Note that the continuation evaluates to the type `m result` - it must be some
kind of type constructor wrapped around the actual result value.
Part of the reason for this is that the mediating type `m` affects properties
and capabilities of `CPS`.
For example, when `m ~ IO`,
> sixteen :: CPS Int IO Int
> sixteen = do
> s <- shift $ \k -> lift $ do
> putStrLn ("Calling (k 4) ...")
> eight <- k 4
> putStrLn ("Calling (k eight) ...")
> k eight -- *this* is the return value
> lift $ putStrLn ("k called with " ++ show s)
> return (s * 2) -- this is *not* the return value
> seventeen :: IO ()
> seventeen = do
> _16 <- reset sixteen
> putStrLn . show $ _16 + 1
> -- some helpers which we will talk more about next article :)
> lift :: Monad m => m a -> CPS r m a
> lift v = CPS (v >>=)
> reset :: Monad m => CPS r m r -> m r
> reset (CPS cc) = cc return
> shift :: Monad m => ((a -> m r) -> CPS r m r) -> CPS r m a
> shift e = CPS (\k -> reset (e k))
The function `sixteen` uses the *delimited continuation* operators `shift` and
`reset` in order to manipulate the flow of control; they will play an important
role in the next article so I snuck them in here.
`lift` takes advantage of the way we split the `CPS` result type into `m` and
`result` in order to augment the type `m` (which or may not be a `Monad`) with
the ability to manipulate control flow.
Here, I chose `IO` so that the example would be compelling.
Defining effects with CPS
===
FINALLY I can arrive at the point of all this.
At the beginning of the article we showcased two effects: mutable local state
and exception handling.
The examples are worth experimenting with as we will be examining them further
in the next article.
Nevertheless, we have everything we need right here to model effects with
continuations.
State
---
Type definition
> type CPSState s a = forall r. CPS r ((->) s) a
The type `((->) s)` is the type of "functions with an argument `s`."
In the Haskell community this type is often referred to as `Reader s` or `Env
s` (for all types `s`, of course).
`Reader` is a monad providing read-access to a dynamic value, so `CPS r ((->)
s)` is `CPS` but with the "extra effect" of being able to access a hidden `s`.
The consequence of this choice, ultimately, is that continuations now have a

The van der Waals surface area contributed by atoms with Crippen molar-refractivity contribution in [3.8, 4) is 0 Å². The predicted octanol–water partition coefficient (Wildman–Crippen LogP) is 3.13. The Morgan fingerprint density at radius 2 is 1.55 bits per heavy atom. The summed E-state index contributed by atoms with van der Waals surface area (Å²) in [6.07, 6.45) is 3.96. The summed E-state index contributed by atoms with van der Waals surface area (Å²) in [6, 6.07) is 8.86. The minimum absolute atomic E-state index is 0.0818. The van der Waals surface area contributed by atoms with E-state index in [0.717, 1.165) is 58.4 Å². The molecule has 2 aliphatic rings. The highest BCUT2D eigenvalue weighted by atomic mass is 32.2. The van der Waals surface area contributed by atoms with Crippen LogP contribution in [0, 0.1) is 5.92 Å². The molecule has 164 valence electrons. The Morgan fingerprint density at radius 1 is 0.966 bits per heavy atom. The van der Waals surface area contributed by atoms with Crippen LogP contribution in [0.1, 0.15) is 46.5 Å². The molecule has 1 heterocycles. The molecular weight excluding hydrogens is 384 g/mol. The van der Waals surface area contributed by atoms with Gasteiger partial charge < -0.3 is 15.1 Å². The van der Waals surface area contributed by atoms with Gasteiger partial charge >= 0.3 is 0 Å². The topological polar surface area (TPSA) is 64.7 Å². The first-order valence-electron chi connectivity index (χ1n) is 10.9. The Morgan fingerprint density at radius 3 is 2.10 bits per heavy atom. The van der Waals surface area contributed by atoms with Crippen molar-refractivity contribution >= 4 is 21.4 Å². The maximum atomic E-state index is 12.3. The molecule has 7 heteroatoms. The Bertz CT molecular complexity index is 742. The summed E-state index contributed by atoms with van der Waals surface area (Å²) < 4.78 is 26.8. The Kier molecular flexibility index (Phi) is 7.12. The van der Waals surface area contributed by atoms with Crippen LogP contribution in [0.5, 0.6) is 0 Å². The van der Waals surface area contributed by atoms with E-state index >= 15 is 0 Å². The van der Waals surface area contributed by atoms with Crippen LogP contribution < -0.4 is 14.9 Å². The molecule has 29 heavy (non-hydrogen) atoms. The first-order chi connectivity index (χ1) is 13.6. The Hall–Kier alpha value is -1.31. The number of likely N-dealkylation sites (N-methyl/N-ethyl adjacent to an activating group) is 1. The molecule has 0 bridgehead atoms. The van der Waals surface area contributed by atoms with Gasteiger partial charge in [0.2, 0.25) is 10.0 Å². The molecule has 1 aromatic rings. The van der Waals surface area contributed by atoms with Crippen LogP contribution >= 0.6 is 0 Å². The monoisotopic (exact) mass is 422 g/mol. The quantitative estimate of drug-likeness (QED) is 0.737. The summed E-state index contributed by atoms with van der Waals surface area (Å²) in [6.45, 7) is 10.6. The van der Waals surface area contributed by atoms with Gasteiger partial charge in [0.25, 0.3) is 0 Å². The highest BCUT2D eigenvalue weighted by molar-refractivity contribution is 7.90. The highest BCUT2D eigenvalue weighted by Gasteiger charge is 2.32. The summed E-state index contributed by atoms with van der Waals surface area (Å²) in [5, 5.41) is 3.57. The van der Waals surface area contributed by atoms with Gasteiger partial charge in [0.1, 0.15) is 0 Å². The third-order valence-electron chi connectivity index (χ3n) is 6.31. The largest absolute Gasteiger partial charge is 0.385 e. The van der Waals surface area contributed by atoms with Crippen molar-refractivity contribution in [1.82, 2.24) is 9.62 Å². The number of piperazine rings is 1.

second argument, the state value in question.
Operators
> cps_load :: CPSState s s
> cps_load = CPS (\k s -> k s s)
The first operation we define is *loading* a local state value.
Note that our `CPS` continuation has a second parameter now.
We fulfill this loading operation by passing the state value to the
continuation itself as its first argument.
> cps_save :: s -> CPSState s ()
> cps_save s = CPS (\k _ -> k () s)
To *save* is the reverse of loading a value.
The operation does not return any meaningful value; internally, it ignores the
state value it will be overwriting, and will instead pass along a new value of
its own.
Running stateful functions
The final ingredient is the function to kick-start effect handling and also
define what happens when you "return" in a stateful function.
> run_cps_state :: CPSState s a -> s -> (s, a)
> run_cps_state (CPS m) = m (flip (,))
This pairs the state with the final `answer`. When we run this (excerpt from
GHCI):
```
*Main> run_cps_state state_example_intro 0
(1,())
```
Exceptions
---
Fundamentally the idea behind exceptions is that we can return `Either` an
`answer` *or* some `err`or value, to be handled by a different code path.
Type definition
> type CPSExcept err a = forall r. CPS r (Either err) a
Operations
> cps_throw :: err -> CPSExcept err a
> cps_throw m = CPS (\ _ -> Left m)
Running exceptions
> run_cps_except :: CPSExcept err a -> Either err a
> run_cps_except (CPS m) = m Right
> -- this is a little friendlier and idiomatic.
> catch :: Monad m => CPSExcept err a -> (err -> m a) -> m a
> catch fn hndl = case run_cps_except fn of
> Left err -> hndl err
> Right val -> return val
And now, in GHCI, we can begin using our DIY exception system:
```
*Main> absurd_exception_demo
error: cannot divide by 0
1.5
```
Recap; I already used the "to be continued" joke
===
The purpose of this post is not to be a comprehensive treatment of
continuations or effects, as that would be impossible, but rather to get the
gist of some powerful ideas across succinctly to inspire you, dear reader.
We covered what effects are, why we might want to account for them, and then
constructed them in terms of continuations.
In the next article we will build on these ideas to build an *effect system.*
By writing this article in literate Haskell I can ensure that the examples
compile and behave appropriately and that nothing crucial is missing, so I hope
you have fun experimenting with it.
> main = do
> seventeen
> absurd_exception_demo >>= putStrLn . show
> putStrLn . show $ run_cps_state state_example_intro 0
[ghcup]: https://www.haskell.org/ghcup/
[moggi]: http://www.cs.cmu.edu/afs/cs/user/crary/www/819-f09/Moggi91.pdf
[^1]: And as we all know, Haskell rewards monads with readable syntax, so these
typeclass instances do serve a purpose.
[essaysrc]: https://niltag.net/code/effects.lhs
[otherarticle]: https://blog.poisson.chat/posts/2019-10-26-reasonable-continuations.html